440 Gallery is pleased to present La Luna, a new series of pastel drawings by Jo-Ann Acey. This marks the artist’s first solo exhibition with the gallery.
Jo-Ann Acey’s drawings combine the real and the imaginary. In the exhibition, La Luna, she combines the beauty of nature with her sense of fantasy. Acey’s deliberate, yet spontaneous use of color and line become vital forces in these pastel drawings. The images emerge with energy and movement taking the viewer to a new universe.
Acey writes of the series: “The Moon series continues my journey to find joy in unexpected moments. I don’t imitate or copy what I see, but rather respond to what I felt at a particular time. The images created are more about an emotional response recorded in my mind’s memory bank. As the process continues, color, shape and line take on a new life. I let the idea unfold as I work. Often nature is a force in my work. During the creative process the images become more about the relationship between the real and the remembered. Spontaneity and energy begin to dictate the direction the work takes.”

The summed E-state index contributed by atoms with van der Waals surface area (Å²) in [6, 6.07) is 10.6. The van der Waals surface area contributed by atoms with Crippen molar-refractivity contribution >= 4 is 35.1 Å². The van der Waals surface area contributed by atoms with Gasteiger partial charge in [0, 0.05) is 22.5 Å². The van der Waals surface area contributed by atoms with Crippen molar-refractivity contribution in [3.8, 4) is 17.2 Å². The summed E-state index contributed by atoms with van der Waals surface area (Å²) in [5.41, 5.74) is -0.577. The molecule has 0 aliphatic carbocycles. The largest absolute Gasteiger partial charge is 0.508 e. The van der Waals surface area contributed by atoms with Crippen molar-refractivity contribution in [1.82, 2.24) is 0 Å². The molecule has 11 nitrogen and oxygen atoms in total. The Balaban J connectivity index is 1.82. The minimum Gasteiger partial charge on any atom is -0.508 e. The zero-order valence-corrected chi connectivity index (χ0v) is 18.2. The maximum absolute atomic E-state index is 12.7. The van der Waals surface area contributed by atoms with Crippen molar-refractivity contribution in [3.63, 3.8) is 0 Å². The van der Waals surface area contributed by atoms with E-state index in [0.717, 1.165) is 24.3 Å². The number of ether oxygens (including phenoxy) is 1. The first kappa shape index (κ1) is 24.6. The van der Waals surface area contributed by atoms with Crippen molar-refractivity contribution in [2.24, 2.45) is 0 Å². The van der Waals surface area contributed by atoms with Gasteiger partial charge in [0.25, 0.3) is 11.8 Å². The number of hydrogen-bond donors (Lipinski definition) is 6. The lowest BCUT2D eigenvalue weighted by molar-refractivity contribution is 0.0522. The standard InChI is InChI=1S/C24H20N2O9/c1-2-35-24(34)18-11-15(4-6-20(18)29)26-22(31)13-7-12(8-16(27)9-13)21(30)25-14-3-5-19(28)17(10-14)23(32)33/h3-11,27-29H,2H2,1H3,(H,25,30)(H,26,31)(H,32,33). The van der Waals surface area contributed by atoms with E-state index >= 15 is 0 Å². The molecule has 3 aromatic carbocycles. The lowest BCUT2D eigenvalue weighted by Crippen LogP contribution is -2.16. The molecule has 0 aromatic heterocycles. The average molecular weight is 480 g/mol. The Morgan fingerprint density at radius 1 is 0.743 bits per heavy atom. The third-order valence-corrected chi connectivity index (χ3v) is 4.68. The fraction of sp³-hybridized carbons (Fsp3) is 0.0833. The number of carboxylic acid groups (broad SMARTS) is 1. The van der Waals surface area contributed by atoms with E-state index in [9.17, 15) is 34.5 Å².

In her piece, Red Moon with Yellow, 2016, Acey explains “This [piece] began with my fascination with the phases of the moon, the largeness and visual impact of the various Full Moons. I began to imagine the moon from different perspectives - above and below the earth. The landscape and sky emerged along with the dwelling images as if I were floating in the space."
Acey received an MFA in Painting and Drawing from Texas Tech University. Her work has been included in shows in New York, New Jersey, Massachusetts, Texas, New Mexico and is in private collections throughout the United States, Europe and Asia. She lives and works in Brooklyn, NY.
An opening reception for La Luna will be held at 440 Gallery on Saturday, February 11, from 5 - 8 PM.
In the Project Space: New Work by Chuse, Makon, Stock
In new transitional paintings Ellen Chuse conveys her on-going engagement with organic forms in nature combined with line and edge. The shapes that Chuse works with can be hard to identify, and when coupled with evocative saturated color, create an ambiguity that challenges the viewer to bring personal associations and experiences to each piece.
Watercolorist Joy Makon is showing new landscapes that explore the sky at different times and perspectives. A brilliant sunset is viewed from the height of the F train as it travels outside in Brooklyn. Iconic Mont Saint Michel, from the Brittany Coast in France, is glimpsed through a field of Queen Anne’s lace on a sunny morning. An old pine tree in Prospect Park is colored by the fading afternoon sun in autumn.
Photographer David Stock continues his exploration of the hard-working storefronts of New York.